By Pauline O’Connor

Popping up on the market this week is Los Angeles Historic Cultural Monument No. 404, the Huron Substation.

Designed circa 1908 by Edward S. Cobb, engineer of Angels Flight funicular railway, the station was built for the purpose of converting electricity needed to power trolleys for the Yellow Car railway system. Sold by the city in the late 1950s, it has cycled through a variety of other uses, including as a manufacturing plant, a welding shop, and its most recent incarnation, as a site for weddings, film shoots, performances, and other events.

Located at the intersection of West Avenue 28 and Huron Street in Cypress Park, the rustic structure features original brickwork, vaulted beamed ceilings ascending 45 feet, arched windows, and concrete floors. There’s also a 1,500-square-foot mezzanine with two bedrooms, one bathroom, a lounge, and an office. The Mills Act-designated building sits on a gated 6,500-square-foot lot with a landscaped garden and exterior guest bathroom.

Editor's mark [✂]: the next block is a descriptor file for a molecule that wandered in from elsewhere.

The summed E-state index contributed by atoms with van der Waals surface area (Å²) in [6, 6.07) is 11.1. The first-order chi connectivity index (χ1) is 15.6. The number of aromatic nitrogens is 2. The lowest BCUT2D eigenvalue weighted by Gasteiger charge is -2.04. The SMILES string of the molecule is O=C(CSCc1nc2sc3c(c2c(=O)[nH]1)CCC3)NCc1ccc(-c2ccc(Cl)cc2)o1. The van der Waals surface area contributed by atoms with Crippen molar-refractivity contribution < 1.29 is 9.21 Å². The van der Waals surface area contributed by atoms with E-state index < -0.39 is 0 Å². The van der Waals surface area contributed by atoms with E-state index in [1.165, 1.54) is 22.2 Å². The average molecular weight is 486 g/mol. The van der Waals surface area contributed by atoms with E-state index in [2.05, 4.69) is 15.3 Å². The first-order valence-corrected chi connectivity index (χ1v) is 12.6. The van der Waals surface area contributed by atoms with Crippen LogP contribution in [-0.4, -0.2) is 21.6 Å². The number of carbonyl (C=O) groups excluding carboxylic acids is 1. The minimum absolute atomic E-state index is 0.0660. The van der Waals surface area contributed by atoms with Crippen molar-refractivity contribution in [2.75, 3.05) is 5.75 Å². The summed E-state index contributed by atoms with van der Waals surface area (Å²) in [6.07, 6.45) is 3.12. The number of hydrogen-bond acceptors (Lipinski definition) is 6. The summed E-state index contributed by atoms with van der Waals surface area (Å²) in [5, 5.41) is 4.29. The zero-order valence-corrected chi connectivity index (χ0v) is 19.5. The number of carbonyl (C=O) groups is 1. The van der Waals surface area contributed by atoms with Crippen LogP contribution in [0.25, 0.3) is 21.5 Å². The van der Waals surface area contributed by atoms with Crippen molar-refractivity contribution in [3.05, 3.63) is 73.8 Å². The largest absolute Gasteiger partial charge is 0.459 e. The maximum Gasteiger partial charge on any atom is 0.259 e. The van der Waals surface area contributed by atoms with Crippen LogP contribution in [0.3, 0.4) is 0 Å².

According to listing agent Benjamin Kahle, the property falls within the Cornfields/Arroyo Seco Specific Plan (CASP), which allows for a variety of development possibilities. Due to the singular nature of the property and attendant difficulty of establishing comparables, no official asking price has been set; however, Kahle tells Curbed, preliminary discussions with a few interested parties point to it landing somewhere in the $3 to $4 million range.

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